While tens of thousands of people trek down the Samaria Gorge each season, it is not danger-free and some years there are one or two fatalities.
Rainstorms can bring flash floods and high temperatures can make the bottom of the Samaria Gorge feel - and be - airless. If it's too hot, skip your hike no matter what your tour group says. Usually, the park authorities will close the gorge if it gets too hot - but that won't help you half-way through.
Temperatures will be milder at the top of the Samaria Gorge because of the altitude, and what starts as a nice warm day at the snack bar can turn into an inferno at the bottom.
And since it's all downhill, with the steepest portion at the beginning, there is an easy way of going back if you discover it's too much for you. Your only choice, in that case, is to try to make it to the ranger station about a quarter of the way through or to the medical station at the otherwise-abandoned village of Samaria located halfway through the Gorge and ask to be taken out by donkey.
Call on the Day of the Hike
Call on the day of your Samaria Gorge hike, especially if you're doing it yourself and not as part of a bussed group. It may close for bad weather, hot weather, or the occasional strike by workers.
There Is Plenty of Water
You will not have to carry more than a liter bottle, which you will refill at the springs along the way.
Dress in Layers
It can be much cooler at the top of the Samaria Gorge than at the bottom.
Hiking boots are not necessary for most people walking the Samaria Gorge. Much of the lower trail is on rounded river rock, and good hiking shoes seem to handle these better than boots. If you have a choice, a well-ventilated hiking shoe may be useful to you especially if it's hot. But wear a comfortable, well-broken-in shoe and if possible, test it first by going down a steep hill and see where any unexpected pinch spots seem to be.
Use Foot Protection
If you have a known hotspot for blisters, use moleskin on it before starting the hike. Some people put also petroleum jelly between their toes or wear double socks, and these also seem to help.
Use a Walking Stick
Use a walking stick or two, if you like. It helps on scrambling along those round rocks. There are also some ladder bridges (think of a ladder laid across rocks) toward the end, usually just a foot or two above the water. Not hard to do but a surprise to me on my first hike! In fall, it's likely the water in the Dictynna River will be minimal. Expect deeper waters in spring.
Buy a Sandwich
Buy a sandwich without mayonnaise at the lunchroom at the top of the Samaria Gorge, eat half there and then save the rest for when you reach the old village of Samaria which is midway down the Gorge. Have a honey nut bar or some other sweet with you for energy.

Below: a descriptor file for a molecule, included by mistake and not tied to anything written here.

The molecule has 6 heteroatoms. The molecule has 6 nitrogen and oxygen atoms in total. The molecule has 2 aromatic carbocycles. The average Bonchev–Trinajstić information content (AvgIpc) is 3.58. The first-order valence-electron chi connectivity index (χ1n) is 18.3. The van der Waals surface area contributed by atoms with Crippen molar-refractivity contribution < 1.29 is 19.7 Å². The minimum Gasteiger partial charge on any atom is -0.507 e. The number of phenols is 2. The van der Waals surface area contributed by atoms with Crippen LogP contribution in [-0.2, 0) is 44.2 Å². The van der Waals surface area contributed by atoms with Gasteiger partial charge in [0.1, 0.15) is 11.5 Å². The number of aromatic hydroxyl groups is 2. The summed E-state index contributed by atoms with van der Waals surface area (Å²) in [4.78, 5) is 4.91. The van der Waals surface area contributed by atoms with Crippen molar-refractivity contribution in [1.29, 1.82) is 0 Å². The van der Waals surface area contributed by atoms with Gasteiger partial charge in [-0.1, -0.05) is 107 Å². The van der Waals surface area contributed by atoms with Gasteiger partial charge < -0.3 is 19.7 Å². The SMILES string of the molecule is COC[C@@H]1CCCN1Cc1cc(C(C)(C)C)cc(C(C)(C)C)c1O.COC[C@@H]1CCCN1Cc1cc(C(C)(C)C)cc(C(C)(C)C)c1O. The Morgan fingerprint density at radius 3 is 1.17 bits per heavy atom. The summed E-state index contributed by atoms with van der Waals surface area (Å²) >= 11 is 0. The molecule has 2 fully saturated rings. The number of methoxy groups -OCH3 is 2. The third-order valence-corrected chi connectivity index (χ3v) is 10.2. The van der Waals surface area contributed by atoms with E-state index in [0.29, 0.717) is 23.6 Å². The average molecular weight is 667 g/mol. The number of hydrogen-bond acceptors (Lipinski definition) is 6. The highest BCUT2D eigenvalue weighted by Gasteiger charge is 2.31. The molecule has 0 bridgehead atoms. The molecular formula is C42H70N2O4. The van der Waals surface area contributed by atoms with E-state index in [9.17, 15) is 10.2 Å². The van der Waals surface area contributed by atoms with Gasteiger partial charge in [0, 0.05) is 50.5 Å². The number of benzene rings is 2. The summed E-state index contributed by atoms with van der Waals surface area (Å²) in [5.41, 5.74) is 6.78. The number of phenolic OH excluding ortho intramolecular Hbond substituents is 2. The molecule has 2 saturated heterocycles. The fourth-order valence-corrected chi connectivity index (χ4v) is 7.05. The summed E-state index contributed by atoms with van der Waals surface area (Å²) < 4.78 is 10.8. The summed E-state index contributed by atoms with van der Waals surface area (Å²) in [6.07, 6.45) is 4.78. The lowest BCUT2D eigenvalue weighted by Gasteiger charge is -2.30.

Start off Carefully
The steepest, most accident-prone section of the Samaria Gorge is right at the beginning, at the so-called "Xyloscalo" or "wooden staircase", actually a series of shallow terraced steps. Please don't trust the guardrail with your full weight.
Bring an Elastic Bandage Just in Case
If you see a donkey and its keeper coming up toward you on the Xyloscalo, immediately press yourself against the wall and wait until they pass. Do not let the donkey get you between itself and the sometimes-flimsy wooden railing. Also avoid letting the donkey get close enough to get a thread from your clothing tangled in its panniers, dragging you along until you tear loose. Trust me on this one. It's no fun.
Bring an Elastic Bandage Just in Case
The round stones can turn an ankle. If you do injure yourself so that you cannot walk, the only way out is by evacuation donkey (often sharing the string with the Garbage Donkey - not recommended).
Not Hard, but Long
None of the Samaria Gorge is really "hard", except the length. There's only one spot that you might feel any need to use your hands, and only one very short uphill section - think fifty feet.
Sign Yourself In
There's a trail register at the village of Samaria in the Gorge - most people miss it. It's to the left of the bridge heading toward the buildings. This is also where you may see tame kri-kri goats.
Not up to All This? Take the “Easy Way”!
Since many people want to see the dramatic "Sideroportes" or "Iron Gates" where the Gorge walls soar into the sky and the pathway goes through an opening only about nine feet wide, tour companies offer the option of bussing to Chora Sfakia, taking a ferry to Agia Roumeli. and walking up the Gorge from there. The Sideroportes is about an hour and a half inside the Gorge.
The name of the Samaria Gorge is most likely from the ancient, probably Minoan, word Samarah, meaning "torrent", but the usual explanation offered is that it is from the church of St. Mary the Egyptian located near the village of Samaria. (The pronunciation is sa-mar-YA, not sa-mar-ee-a.)
In ancient times, the Gorge was home to a famous oracle site which attracted pilgrims from as far away as Libya. There was a temple to Apollo at Caeno, usually considered to be the ranger station area, and an even more ancient one to Dictynna and her daughter Britomartis, Minoan goddesses who once ruled the Gorge.
If you are traveling in spring, you'll note the smelly, dramatic Dragon Lillies, huge deep-red spikes rising up from fringy leaves and spotted stems. These were believed to be sacred to Apollo but probably were originally sacred to Britomartis. Their carrion scent attracts flies who fertilize the flowers like bees.
The giant gray mountain at the beginning of the Gorge, Giglio, or Sapimenos, was thought to be the throne of Zeus on Crete and also the location he used to conduct horse races. Large boulders at the bottom of the Gorge are said to be his thunderbolts.